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I’m really having problems getting suitable limits when using double integration. For example:

Let $E$ be a region defined by

$$E=\left\{(x,y): y-x \leq 2,\ x + y \geq 4,\ 2x + y \leq 8\right\}$$

Sketch the region $E$.

The sketching is never a problem. So for this one we have:

$y = 8-2x$, $y=x+2$ and $y=4-x$ - the triangle between all the lines is the region $E$.

Find the area of $E$ and calculate

$$\int\!\!\!\int_{E}\frac{1}{x}\,\mathrm{d} x\, \mathrm{d} y$$

The integration isn’t the problem. I’m really confused as to how to get the correct limits. Our notes say to fix a variable and then look at the boundary of the other. So if we fix $x\in (1,4)$ then taking $y=x+2$ and $y=8-2x$ will give me a greater area then needed....

I hope someone can explain this to me as I’m rather confused!

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@user4645: You've been ignoring my comments here:… and here:…. Please show more respect for the site. If you go on like this I may start flagging your questions. – joriki May 27 '11 at 16:27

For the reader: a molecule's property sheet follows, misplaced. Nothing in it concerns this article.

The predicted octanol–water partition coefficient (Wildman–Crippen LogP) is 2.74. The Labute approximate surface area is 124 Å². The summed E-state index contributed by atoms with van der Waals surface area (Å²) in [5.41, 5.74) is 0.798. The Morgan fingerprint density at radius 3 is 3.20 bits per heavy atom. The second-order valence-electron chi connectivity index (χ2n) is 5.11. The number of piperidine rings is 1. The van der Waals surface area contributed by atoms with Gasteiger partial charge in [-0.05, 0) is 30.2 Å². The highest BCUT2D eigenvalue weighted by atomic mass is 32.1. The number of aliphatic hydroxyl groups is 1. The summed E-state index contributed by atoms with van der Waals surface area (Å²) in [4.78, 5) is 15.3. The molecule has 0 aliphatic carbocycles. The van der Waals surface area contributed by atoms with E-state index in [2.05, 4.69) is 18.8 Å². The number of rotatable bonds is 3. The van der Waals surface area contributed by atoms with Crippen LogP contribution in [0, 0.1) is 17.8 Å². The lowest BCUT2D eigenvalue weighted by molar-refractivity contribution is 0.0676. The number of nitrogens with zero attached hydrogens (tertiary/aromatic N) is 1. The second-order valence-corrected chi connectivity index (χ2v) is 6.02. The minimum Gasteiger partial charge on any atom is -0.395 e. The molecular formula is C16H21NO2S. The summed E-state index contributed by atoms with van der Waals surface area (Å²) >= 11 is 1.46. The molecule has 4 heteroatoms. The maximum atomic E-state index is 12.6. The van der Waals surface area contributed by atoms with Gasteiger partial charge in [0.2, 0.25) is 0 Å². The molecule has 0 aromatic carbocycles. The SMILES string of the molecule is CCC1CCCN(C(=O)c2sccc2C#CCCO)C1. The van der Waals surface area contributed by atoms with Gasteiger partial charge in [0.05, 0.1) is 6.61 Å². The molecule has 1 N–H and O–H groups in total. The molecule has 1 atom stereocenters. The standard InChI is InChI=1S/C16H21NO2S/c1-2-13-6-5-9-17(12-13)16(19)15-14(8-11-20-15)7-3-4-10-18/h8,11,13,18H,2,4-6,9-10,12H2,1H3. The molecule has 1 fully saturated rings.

@joriki: I posted an answer before I saw your comment. I think your comment is a good one, so deleted the answer. Let me think if you think I should repost. – Ross Millikan May 27 '11 at 16:43
@Ross: Thanks. My tendency would be to wait with reposting until user4645 has made some effort to cooperate. – joriki May 27 '11 at 16:48
@user4645: Find the corners of the triangle. I get $(1,3)$, $(3,5)$, and $(4,0)$. We have to decide whether to integrate first w.r.t. $x$ or w.r.t. $y$. Doing $x$ first sounds hard, you will get logs, which you need to later integrate. So try to integrate first w.r.t. $y$. The "top" boundary changes. So break up the region using a vertical line through $(3,5)$. In the left region, $y$ goes from $4-x$ to $x+2$. Integrate (trivial). Then integrate w.r.t. $x$, from $1$ to $3$. Please leave a message if the process is not clear. – André Nicolas May 28 '11 at 4:10
hi... ive corrected my mistakes. sorry about that! – user4645 May 30 '11 at 17:05

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